The Anchorage Daily News asked U.S. House candidates running in the special primaries to answer a series of questions. Read all their answers here.

What do you think the federal government should do to address mass shootings?

Jay R. Armstrong (R)

I am a constitutionalist, no compromise. Our natural rights are not given to us by governments, and our civil rights are restraints against governments. The liberal far left will use this tragedy to further violate our rights and attempt a gun ban. That’s why it’s so important to vote Conservative Republican and beware of nepotism and RINOS! Why can’t Ukraine get a loan from the World Bank? If we can pay $54 billion for Ukraine, we can afford to send police to every school to protect our children.

Nick Begich (R)

While gun-related murders have fallen nearly 50% since the early 1990s, more can be done to address the root causes. As a nation, we must do more to de-stigmatize mental illness and improve access to mental health counseling and other resources. In addition, many massacres in our country are attributed to gang violence. We need to make sure law enforcement has the resources they need to crack down on gang activity.

Chris Bye (Libertarian)

No centralized decisions can be made to adequately deal with these horrific events. Another rule or regulation is not going to prevent this. We the people, not the government, need to do a better job of taking care of each other. When we see bullying, we cannot turn away. We have to tackle it head on. We need to help people struggling with depression and anger. Turning to the government will only exacerbate the problem. We should ask ourselves: what are the societal issues common to these events? What roles do parents play? Teachers? The community? Mental health professionals?

Arlene Carle (non-partisan)

The common thread in mass shootings like the one that just happened in Uvalde, Texas, seems to be young men struggling to find a place in society. If school protections could absolutely protect against monstrous acts, a shooter wishing to harm others would turn his attention to more accessible targets such as shopping malls, theaters, churches, parks. The government closest to the people seems to be the most effective. From a federal perspective, making all gun crimes federal crimes and improving mental health identification and treatment might be good first steps.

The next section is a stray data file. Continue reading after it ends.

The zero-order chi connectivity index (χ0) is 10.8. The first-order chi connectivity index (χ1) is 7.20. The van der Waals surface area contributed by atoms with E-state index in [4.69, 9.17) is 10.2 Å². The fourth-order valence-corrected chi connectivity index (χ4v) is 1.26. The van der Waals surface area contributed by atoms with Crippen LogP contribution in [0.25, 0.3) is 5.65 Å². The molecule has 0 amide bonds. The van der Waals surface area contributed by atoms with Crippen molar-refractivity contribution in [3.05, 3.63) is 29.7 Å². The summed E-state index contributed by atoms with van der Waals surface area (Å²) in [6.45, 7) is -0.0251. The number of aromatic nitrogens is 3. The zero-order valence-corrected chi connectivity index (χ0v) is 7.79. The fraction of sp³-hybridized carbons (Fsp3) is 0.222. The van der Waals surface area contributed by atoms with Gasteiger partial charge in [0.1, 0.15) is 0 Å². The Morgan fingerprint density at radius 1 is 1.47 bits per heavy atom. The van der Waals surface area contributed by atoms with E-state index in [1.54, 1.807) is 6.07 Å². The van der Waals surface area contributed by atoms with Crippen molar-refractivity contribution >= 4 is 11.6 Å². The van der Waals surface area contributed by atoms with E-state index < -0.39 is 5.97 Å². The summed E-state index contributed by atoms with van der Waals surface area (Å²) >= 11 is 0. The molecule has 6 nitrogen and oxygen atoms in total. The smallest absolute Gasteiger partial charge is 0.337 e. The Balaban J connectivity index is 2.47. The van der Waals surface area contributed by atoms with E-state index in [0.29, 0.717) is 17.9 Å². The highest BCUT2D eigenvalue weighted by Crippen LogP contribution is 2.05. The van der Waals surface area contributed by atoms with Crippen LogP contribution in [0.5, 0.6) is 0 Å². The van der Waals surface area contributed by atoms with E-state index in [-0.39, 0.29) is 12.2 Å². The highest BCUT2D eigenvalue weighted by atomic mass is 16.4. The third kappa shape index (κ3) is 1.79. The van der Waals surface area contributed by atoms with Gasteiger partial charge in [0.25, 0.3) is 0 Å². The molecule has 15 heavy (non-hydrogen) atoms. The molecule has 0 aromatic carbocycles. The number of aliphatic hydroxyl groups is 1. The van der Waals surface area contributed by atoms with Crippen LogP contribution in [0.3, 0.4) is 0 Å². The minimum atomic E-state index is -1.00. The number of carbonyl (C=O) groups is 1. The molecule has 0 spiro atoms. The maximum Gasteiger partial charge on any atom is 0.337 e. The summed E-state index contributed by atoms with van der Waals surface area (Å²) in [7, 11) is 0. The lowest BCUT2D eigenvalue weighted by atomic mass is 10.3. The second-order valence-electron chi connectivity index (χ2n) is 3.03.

Santa Claus (undeclared)

As a former Special Assistant to the New York City Deputy Police Commissioner, I believe our government should (1) ban assault weapons (1994 US ban -> mass shooting deaths dropped by 43%; in 2004, the ban expired -> mass shooting deaths increased by 239%); (2) require universal background checks (no exceptions); (3) prohibit shock stocks, large capacity magazines, downloadable silencer 3D guns; (4) require safe storage of firearms, reporting of lost and stolen weapons, and surrender of weapons by prohibited persons; (5) draft a model red flag emergency protection law and; (6) repeal the immunity of the gun industry.

John B. Coghill Jr. (R)

Help fund safety for all schools. Promote concealed carry in weapon-free areas. Work on weaknesses in behavioral health services communications.

Christopher S. Constant (D)

The United States has the most guns, the fewest gun regulations, and the most gun violence of any country in the world. It takes mental gymnastics to examine these first facts and determine that they are unrelated to the third fact. We have about 100 million more guns than people in this country. I support the second amendment and I don’t believe we should ban guns, but it’s time we got serious about putting human lives above the right to own any type of weapon. and bring it wherever you want without any regulations. I support the federal government‘s adoption of a meaningful firearms policy.

Otto H. Florschutz III (R)

The federal government is inept at almost everything it does. Background checks routinely miss people with murderous tendencies. We need to start addressing the cultural aspects of this problem. It is also necessary to harden the access to the school.

Thomas “Tom” R. Gibbons (R)

Address mental health.

Al Gross (nonpartisan)

I support universal background check legislation. I support personal interviews by local authorities for assault weapons purchases, which should be federally funded and held to a national standard so people don’t cross a state line into a more lenient state. . I had to be interrogated and cleared by a TSA agent in order for my Global Entry/TSA pre-check card to fly, and I think that level of screening is also appropriate if someone wants to buy an AR-15 . I also strongly support federal funding for mental health programs that help prevent gun violence.